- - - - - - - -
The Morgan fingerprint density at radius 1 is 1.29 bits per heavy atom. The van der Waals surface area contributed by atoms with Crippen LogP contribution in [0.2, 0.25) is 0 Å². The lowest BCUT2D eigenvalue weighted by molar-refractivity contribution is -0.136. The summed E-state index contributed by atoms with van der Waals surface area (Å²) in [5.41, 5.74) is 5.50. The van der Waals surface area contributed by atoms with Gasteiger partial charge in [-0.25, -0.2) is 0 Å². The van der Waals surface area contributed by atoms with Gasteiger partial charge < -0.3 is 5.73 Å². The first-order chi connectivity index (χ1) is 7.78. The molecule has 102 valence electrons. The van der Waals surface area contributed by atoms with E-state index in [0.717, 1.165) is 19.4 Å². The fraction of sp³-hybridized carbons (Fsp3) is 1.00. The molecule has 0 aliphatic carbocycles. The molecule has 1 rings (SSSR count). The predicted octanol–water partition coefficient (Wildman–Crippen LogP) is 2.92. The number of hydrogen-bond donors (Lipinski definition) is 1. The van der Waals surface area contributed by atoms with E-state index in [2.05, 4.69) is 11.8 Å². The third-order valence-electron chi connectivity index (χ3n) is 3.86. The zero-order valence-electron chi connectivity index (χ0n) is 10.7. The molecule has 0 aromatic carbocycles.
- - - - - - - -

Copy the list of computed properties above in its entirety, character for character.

The Morgan fingerprint density at radius 1 is 1.29 bits per heavy atom. The van der Waals surface area contributed by atoms with Crippen LogP contribution in [0.2, 0.25) is 0 Å². The lowest BCUT2D eigenvalue weighted by molar-refractivity contribution is -0.136. The summed E-state index contributed by atoms with van der Waals surface area (Å²) in [5.41, 5.74) is 5.50. The van der Waals surface area contributed by atoms with Gasteiger partial charge in [-0.25, -0.2) is 0 Å². The van der Waals surface area contributed by atoms with Gasteiger partial charge < -0.3 is 5.73 Å². The first-order chi connectivity index (χ1) is 7.78. The molecule has 102 valence electrons. The van der Waals surface area contributed by atoms with E-state index in [0.717, 1.165) is 19.4 Å². The fraction of sp³-hybridized carbons (Fsp3) is 1.00. The molecule has 0 aliphatic carbocycles. The molecule has 1 rings (SSSR count). The predicted octanol–water partition coefficient (Wildman–Crippen LogP) is 2.92. The number of hydrogen-bond donors (Lipinski definition) is 1. The van der Waals surface area contributed by atoms with E-state index in [2.05, 4.69) is 11.8 Å². The third-order valence-electron chi connectivity index (χ3n) is 3.86. The zero-order valence-electron chi connectivity index (χ0n) is 10.7. The molecule has 0 aromatic carbocycles.